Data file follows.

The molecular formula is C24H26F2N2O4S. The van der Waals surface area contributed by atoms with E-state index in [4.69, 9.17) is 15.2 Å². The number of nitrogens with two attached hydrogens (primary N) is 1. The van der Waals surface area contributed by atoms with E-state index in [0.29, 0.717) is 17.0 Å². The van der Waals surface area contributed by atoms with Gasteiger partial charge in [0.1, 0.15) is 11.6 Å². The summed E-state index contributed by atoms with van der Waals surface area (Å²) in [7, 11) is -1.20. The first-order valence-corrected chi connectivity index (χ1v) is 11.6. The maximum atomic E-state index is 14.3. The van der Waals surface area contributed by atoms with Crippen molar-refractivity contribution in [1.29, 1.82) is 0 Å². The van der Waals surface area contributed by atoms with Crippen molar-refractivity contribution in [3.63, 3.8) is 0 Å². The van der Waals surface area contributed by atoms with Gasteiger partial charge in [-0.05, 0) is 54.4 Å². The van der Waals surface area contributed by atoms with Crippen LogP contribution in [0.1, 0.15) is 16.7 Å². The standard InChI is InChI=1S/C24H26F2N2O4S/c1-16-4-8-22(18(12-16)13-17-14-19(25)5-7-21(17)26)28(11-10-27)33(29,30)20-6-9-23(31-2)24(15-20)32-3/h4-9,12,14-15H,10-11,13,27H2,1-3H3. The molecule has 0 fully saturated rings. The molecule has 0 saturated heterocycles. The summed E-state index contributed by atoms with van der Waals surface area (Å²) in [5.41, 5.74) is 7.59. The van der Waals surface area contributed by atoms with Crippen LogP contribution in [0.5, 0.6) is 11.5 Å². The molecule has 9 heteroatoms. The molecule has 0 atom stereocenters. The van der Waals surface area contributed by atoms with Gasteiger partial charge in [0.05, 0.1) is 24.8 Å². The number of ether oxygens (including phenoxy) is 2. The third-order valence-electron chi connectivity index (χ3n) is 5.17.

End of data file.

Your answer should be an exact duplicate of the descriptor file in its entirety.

The molecular formula is C24H26F2N2O4S. The van der Waals surface area contributed by atoms with E-state index in [4.69, 9.17) is 15.2 Å². The number of nitrogens with two attached hydrogens (primary N) is 1. The van der Waals surface area contributed by atoms with E-state index in [0.29, 0.717) is 17.0 Å². The van der Waals surface area contributed by atoms with Gasteiger partial charge in [0.1, 0.15) is 11.6 Å². The summed E-state index contributed by atoms with van der Waals surface area (Å²) in [7, 11) is -1.20. The first-order valence-corrected chi connectivity index (χ1v) is 11.6. The maximum atomic E-state index is 14.3. The van der Waals surface area contributed by atoms with Crippen molar-refractivity contribution in [1.29, 1.82) is 0 Å². The van der Waals surface area contributed by atoms with Crippen molar-refractivity contribution in [3.63, 3.8) is 0 Å². The van der Waals surface area contributed by atoms with Gasteiger partial charge in [-0.05, 0) is 54.4 Å². The van der Waals surface area contributed by atoms with Crippen LogP contribution in [0.1, 0.15) is 16.7 Å². The standard InChI is InChI=1S/C24H26F2N2O4S/c1-16-4-8-22(18(12-16)13-17-14-19(25)5-7-21(17)26)28(11-10-27)33(29,30)20-6-9-23(31-2)24(15-20)32-3/h4-9,12,14-15H,10-11,13,27H2,1-3H3. The molecule has 0 fully saturated rings. The molecule has 0 saturated heterocycles. The summed E-state index contributed by atoms with van der Waals surface area (Å²) in [5.41, 5.74) is 7.59. The van der Waals surface area contributed by atoms with Crippen LogP contribution in [0.5, 0.6) is 11.5 Å². The molecule has 9 heteroatoms. The molecule has 0 atom stereocenters. The van der Waals surface area contributed by atoms with Gasteiger partial charge in [0.05, 0.1) is 24.8 Å². The number of ether oxygens (including phenoxy) is 2. The third-order valence-electron chi connectivity index (χ3n) is 5.17.